In my initial posting for GoodTherapy.org, I wrote about the fact self-testing for HIV is a reality in the United States. What this effectively does is change the access point for people to find out their HIV status. Prior to this, the only way to legally get tested was through a testing clinic (including health centers, testing vans, and Planned Parenthood) or through a medical provider. I say “legally” because people could buy self-tests online and have them shipped to their homes, but these were neither FDA-approved nor legal.
Since the approval, people can choose when and where they want to get tested. This has both clinical and legal implications for clinicians and clients. Future postings will explore many of the clinical issues, but as a starting point, it is important for clinicians to know some of the basics, especially the laws regarding transmission and disclosure.
Taking an HIV test does not change one’s status. It changes one’s knowledge about one’s status. The way current laws are written in most states, the concern is not as much with the former as it is with the latter. In more than 30 states, there are laws on the books regarding the transmission of HIV. These laws vary greatly, but broadly fall under two categories.
- Knowing that one has HIV, and not telling his or her sexual partner(s). In some states, it does not matter whether he or she used protection, has a repressed viral load, or did not participate in insertive anal sex (greatly minimizing risk of transmission).
- Transmitting HIV, regardless of whether he or she knew his/her status.
We often hear it said that “knowledge is power.” With regard to taking an HIV test, this has truth. As mentioned, the test does not change one’s status, just his or her relationship with the truth of status. However, as can be seen from the first category above, knowledge also has greater consequences. If someone has HIV and engages in sexual activity, but he or she does not know HIV status, the law may not hold the person accountable.
This sets up possible scenarios such as these: The person with HIV who does not know his or her status can have unprotected sex, spread HIV, and not be held liable, whereas the person who knows he or she has HIV, does not disclose this, uses protection, and does not spread HIV can be prosecuted. It is a flawed system that ultimately discourages doing the responsible thing (getting tested), and it is just one of many issues regarding HIV that are caught in a web of politics, prejudice, and fear. It is also a system that creates strong narratives of “victim” and “perpetrator,” holding the person who knows he or she has HIV wholly responsible while absolving the one who does not know his or her status. This victim/blame narrative is another common theme when dealing with HIV in clinical settings.
When working with clients, it is imperative that we continue to strive for higher levels of functioning than laws that blame the “perpetrator,” who, in many cases, also has been the “victim” (of cultural violence, for example). It is a deadly cycle, and one that we can help break with good foresight. From my training with the American Psychological Association’s HIV Office of Psychology Education (HOPE), we learned that the law, as intimidating as it is, is the lowest level from which we operate, often puts us in ethical binds, and we have to use our ethical dilemma models to act in the best ways we know to reduce harm and maximize benefit while documenting every step.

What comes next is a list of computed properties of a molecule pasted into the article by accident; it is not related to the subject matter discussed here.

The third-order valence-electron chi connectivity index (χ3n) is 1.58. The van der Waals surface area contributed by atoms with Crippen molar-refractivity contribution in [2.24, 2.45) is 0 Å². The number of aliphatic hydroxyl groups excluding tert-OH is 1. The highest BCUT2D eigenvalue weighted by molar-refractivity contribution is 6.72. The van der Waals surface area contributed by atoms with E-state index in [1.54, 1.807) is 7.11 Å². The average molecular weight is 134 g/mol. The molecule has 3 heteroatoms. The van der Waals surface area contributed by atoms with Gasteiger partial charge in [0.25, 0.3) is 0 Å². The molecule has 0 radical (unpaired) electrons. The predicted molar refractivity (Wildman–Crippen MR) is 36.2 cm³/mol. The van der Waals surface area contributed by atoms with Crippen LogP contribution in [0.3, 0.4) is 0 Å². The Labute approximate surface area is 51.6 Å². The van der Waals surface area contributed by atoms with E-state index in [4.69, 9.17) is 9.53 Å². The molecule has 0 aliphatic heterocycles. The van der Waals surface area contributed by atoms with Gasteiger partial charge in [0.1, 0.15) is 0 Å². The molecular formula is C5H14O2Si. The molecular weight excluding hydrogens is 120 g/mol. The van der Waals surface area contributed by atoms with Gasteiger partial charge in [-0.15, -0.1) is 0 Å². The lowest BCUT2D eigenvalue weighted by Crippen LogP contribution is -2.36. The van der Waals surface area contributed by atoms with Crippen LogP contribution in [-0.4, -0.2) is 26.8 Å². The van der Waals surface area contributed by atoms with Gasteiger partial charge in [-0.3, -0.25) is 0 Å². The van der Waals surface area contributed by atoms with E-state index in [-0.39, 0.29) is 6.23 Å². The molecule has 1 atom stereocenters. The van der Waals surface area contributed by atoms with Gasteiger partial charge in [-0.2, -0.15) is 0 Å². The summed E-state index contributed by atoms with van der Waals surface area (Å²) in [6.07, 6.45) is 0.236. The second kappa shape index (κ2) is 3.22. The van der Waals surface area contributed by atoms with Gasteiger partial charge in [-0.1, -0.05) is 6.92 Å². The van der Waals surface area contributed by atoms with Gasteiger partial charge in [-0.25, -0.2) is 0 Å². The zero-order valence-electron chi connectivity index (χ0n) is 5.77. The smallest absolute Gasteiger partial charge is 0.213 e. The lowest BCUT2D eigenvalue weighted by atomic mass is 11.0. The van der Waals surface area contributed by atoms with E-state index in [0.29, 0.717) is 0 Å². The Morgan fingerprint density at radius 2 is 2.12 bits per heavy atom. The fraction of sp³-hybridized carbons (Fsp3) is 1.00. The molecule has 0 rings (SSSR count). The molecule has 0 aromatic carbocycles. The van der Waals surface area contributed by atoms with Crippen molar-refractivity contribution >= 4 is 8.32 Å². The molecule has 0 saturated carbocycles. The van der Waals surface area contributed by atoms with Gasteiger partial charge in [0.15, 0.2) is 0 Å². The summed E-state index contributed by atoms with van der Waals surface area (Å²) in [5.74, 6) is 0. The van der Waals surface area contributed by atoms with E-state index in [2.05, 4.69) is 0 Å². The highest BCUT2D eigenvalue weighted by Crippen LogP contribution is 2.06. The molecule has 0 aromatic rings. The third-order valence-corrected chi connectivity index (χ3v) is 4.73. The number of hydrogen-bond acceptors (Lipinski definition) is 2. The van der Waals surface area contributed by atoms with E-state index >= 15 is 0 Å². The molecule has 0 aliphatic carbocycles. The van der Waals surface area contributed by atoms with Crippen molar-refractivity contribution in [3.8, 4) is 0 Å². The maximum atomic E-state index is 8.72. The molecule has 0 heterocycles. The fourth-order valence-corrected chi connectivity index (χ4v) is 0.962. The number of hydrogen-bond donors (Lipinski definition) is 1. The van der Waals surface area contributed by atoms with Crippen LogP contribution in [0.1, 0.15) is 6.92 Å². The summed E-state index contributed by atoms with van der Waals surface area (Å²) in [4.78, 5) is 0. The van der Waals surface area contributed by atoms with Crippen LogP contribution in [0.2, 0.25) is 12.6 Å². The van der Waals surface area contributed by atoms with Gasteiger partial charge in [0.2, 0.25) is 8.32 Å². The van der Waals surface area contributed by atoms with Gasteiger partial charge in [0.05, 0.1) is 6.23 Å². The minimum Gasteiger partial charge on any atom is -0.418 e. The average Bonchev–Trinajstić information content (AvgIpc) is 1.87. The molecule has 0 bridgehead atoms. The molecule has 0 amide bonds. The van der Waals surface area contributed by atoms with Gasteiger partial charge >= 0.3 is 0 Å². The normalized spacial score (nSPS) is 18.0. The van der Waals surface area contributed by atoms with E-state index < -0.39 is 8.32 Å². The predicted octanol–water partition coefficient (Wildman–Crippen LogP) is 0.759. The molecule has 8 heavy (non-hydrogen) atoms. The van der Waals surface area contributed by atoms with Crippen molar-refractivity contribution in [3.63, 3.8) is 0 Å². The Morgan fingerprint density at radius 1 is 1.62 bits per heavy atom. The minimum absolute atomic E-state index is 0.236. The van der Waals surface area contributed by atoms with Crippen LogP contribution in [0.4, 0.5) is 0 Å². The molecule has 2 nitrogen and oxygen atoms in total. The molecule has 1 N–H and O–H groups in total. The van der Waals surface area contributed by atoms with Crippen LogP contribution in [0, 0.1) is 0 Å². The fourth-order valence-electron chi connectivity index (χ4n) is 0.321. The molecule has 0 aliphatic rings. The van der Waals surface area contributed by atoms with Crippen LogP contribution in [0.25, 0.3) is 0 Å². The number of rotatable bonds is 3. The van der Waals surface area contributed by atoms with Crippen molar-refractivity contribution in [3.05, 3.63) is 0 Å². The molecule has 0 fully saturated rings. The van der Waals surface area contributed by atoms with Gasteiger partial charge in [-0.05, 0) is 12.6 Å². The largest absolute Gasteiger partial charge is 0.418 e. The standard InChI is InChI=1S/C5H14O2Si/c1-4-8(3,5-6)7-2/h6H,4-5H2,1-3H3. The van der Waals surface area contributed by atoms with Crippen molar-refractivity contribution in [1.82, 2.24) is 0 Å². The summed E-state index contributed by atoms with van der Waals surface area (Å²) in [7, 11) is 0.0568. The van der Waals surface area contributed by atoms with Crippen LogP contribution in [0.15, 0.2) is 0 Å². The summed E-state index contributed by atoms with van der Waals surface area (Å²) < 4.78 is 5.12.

Back to the issue of HIV self-testing and implications for clinicians: Given that it is now possible that people can self-test (and more people will as advertising increases on places such as Facebook, MTV, and Comedy Central), it is important that clinicians become familiar with their state laws regarding transmission. This is especially the case for clinicians working with sexually active youth and young adults, and/or sexually active clients with addictions. A list of states and transmission laws, including what constitutes a felony, misdemeanor, or finable offense, can be found here.
Clinicians will also need to consider potential liability issues if he or she is the only person to whom the client has disclosed HIV status (say, in a situation where the person has self-tested and is not seeking treatment) and the person spreads HIV. Do we collude with the client and deny his or her HIV status in the absence of any other documentation? How do we document agreements with clients regarding disclosure?
As with all ethical dilemmas, there really is not clarity as to what is the right thing to do. What we can do is to make sure we have a reliable framework with which to address ethical dilemmas, colleagues with whom we can consult, and knowledge of the law in our state. Where laws exist, we should make sure the client is aware as well.
If people have questions or would like to explore any of this further, please feel free to reach out to me. We serve our profession and clients better when we are not caught off-guard, and this is one of those issues we should be considering.
The preceding article was solely written by the author named above. Any views and opinions expressed are not necessarily shared by GoodTherapy.org. Questions or concerns about the preceding article can be directed to the author or posted as a comment below.